INCLUSION and equality are at the centre of a Basingstoke business, which is working to help companies become accessible to disabled people.

Founded by Esi Hardy in 2017, Celebrating Disability is looking back at a successful first year.

Esi was inspired to set up the business after suffering discrimination in the workplace as a result of her own disabilities, caused by cerebral palsy spastic quadriplegia.

The 36-year-old former social carer works with businesses to help them make changes so that disabled people are able to work there comfortably.

“Companies tell me that disabled people don’t want to work for them,” explained Esi. “I say that’s probably because you aren’t inclusive. If disabled people don’t see themselves working in that business they aren’t going to apply for the job. It’s not because they don’t want to be there, it’s because they can’t be there.”

Esi believes that many disabled people are held back in their careers because of discrimination.

In her former role as a social carer she worked with disabled people, and said: “A lot of the disabled people I worked with struggled to understand what their choices were because they didn’t have the experience of making choices. I helped them to understand they had choices.”

This inspired her to set up her own business, which she also hopes will dispel some of the taboos around disability.

“Taboos create a world where things aren’t inclusive for disabled people,” she said, adding: “It means businesses don’t ask the questions, such as is the building accessible. People think of accessibility as putting in a ramp. I go into their business and I can get in using the ramp but then I can’t get into a room. It’s about feeling confident around disabled people.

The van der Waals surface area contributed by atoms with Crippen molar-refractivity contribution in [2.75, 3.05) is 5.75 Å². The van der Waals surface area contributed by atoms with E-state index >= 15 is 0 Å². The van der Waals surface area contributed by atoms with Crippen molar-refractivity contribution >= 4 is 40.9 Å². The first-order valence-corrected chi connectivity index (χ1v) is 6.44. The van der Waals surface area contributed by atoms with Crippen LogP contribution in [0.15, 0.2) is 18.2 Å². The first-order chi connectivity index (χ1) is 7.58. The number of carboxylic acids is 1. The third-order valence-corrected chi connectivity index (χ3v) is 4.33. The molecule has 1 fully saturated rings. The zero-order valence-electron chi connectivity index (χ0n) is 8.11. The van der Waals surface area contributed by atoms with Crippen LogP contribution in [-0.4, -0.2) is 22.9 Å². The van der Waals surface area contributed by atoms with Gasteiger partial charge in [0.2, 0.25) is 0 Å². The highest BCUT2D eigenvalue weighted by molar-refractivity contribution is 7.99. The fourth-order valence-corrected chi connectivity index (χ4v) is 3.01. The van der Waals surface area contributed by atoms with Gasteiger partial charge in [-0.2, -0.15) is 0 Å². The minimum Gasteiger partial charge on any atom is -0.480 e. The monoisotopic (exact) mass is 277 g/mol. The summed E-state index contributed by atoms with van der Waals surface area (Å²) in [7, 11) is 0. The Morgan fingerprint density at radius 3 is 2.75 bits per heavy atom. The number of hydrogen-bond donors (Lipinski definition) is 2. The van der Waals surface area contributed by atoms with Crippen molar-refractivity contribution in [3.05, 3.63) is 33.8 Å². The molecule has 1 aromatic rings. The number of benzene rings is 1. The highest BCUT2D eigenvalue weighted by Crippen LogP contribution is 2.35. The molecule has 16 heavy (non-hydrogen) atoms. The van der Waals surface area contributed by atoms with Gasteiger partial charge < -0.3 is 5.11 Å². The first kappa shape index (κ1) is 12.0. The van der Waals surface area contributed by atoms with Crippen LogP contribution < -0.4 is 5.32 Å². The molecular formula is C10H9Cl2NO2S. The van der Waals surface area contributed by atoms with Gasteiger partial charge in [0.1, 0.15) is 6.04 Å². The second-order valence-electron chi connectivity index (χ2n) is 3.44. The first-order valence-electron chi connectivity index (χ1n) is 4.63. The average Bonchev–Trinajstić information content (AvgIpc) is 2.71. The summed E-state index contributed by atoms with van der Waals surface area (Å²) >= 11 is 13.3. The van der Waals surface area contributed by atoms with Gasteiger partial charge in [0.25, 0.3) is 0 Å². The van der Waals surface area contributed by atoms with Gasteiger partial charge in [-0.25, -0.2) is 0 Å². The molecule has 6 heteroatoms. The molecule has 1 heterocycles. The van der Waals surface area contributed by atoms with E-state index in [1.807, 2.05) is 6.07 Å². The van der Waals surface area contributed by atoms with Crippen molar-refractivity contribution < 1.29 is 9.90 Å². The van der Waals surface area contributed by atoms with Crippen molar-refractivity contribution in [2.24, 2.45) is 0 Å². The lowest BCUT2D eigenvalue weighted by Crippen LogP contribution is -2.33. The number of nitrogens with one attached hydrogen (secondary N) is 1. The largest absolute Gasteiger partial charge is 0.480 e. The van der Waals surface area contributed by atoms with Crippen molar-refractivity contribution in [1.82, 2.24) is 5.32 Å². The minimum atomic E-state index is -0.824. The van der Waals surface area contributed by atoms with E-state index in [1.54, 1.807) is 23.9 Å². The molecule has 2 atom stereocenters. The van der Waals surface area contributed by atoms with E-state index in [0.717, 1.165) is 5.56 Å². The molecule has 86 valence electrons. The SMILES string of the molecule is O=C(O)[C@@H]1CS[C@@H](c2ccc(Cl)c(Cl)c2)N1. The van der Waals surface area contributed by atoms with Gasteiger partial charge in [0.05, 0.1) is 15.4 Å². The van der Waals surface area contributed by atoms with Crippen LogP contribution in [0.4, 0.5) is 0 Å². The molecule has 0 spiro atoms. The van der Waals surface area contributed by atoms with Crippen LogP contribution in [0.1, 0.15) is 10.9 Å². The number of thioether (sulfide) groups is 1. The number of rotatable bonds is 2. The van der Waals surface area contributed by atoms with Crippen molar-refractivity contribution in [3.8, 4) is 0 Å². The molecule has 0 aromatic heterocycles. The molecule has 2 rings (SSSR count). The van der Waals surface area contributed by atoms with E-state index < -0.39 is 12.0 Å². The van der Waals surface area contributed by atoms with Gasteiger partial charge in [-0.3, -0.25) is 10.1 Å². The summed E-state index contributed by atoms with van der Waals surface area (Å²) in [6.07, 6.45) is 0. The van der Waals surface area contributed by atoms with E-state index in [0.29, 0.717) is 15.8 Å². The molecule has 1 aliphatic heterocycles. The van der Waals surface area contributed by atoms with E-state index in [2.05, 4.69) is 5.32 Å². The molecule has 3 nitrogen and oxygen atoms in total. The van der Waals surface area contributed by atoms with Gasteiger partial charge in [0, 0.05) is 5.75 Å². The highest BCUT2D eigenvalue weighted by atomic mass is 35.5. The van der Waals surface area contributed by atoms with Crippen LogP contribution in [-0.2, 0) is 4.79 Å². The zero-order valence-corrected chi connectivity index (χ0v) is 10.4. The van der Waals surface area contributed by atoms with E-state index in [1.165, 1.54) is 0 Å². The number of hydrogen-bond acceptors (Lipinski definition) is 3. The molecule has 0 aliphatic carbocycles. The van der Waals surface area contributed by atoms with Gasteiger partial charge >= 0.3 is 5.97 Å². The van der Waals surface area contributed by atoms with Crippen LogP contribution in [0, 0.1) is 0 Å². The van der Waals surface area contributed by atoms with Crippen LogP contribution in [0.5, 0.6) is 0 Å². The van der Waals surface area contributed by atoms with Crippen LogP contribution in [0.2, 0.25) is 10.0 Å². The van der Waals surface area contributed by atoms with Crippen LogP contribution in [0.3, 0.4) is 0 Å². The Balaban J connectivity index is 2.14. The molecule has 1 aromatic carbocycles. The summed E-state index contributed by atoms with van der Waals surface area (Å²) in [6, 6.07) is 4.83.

“It’s not about making everything perfect, it’s putting in a Plan B. So if I came to the Gazette offices and I wanted to get in the front door and it didn’t have a ramp, how long would it take to come up with a plan to get me in? It’s about having the knowledge of getting around the barriers.”

Celebrating Disability supports businesses to employ disabled people, and includes engagement during the recruitment process and access coming to an interview.

Esi, who was diagnosed with cerebral palsy at four-months-old, has a lack of control over her limbs, which means she needs support at work.

Having experienced discrimination throughout her life, she is able to truly understand the problems faced by disabled people, and what businesses can do to support them.

“It affects my body, but it doesn’t affect my mind,” she said. “By not being inclusive of disabled people, businesses are losing out on money and talent, so it’s an investment to recognise that. I congratulate business on taking on my services.”

Esi said that, on average, a disabled person will spend £550 more a month on the cost of living, pointing out: “That money has to go somewhere, so those businesses which are inclusive are getting the money.”

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